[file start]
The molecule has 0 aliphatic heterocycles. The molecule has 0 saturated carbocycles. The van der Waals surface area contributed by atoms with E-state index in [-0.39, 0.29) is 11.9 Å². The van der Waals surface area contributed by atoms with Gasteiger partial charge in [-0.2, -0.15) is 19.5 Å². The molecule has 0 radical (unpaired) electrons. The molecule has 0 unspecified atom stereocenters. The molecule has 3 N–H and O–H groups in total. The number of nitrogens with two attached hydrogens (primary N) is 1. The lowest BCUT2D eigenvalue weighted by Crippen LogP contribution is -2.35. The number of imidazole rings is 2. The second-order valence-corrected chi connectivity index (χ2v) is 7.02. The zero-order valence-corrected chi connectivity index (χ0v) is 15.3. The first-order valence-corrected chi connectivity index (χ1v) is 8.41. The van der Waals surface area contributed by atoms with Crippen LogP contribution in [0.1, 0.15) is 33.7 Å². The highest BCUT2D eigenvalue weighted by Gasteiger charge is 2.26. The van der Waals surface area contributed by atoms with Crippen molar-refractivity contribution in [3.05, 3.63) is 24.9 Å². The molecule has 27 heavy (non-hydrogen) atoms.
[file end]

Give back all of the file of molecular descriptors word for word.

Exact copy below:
The molecule has 0 aliphatic heterocycles. The molecule has 0 saturated carbocycles. The van der Waals surface area contributed by atoms with E-state index in [-0.39, 0.29) is 11.9 Å². The van der Waals surface area contributed by atoms with Gasteiger partial charge in [-0.2, -0.15) is 19.5 Å². The molecule has 0 radical (unpaired) electrons. The molecule has 0 unspecified atom stereocenters. The molecule has 3 N–H and O–H groups in total. The number of nitrogens with two attached hydrogens (primary N) is 1. The lowest BCUT2D eigenvalue weighted by Crippen LogP contribution is -2.35. The number of imidazole rings is 2. The second-order valence-corrected chi connectivity index (χ2v) is 7.02. The zero-order valence-corrected chi connectivity index (χ0v) is 15.3. The first-order valence-corrected chi connectivity index (χ1v) is 8.41. The van der Waals surface area contributed by atoms with Crippen LogP contribution in [0.1, 0.15) is 33.7 Å². The highest BCUT2D eigenvalue weighted by Gasteiger charge is 2.26. The van der Waals surface area contributed by atoms with Crippen molar-refractivity contribution in [3.05, 3.63) is 24.9 Å². The molecule has 27 heavy (non-hydrogen) atoms.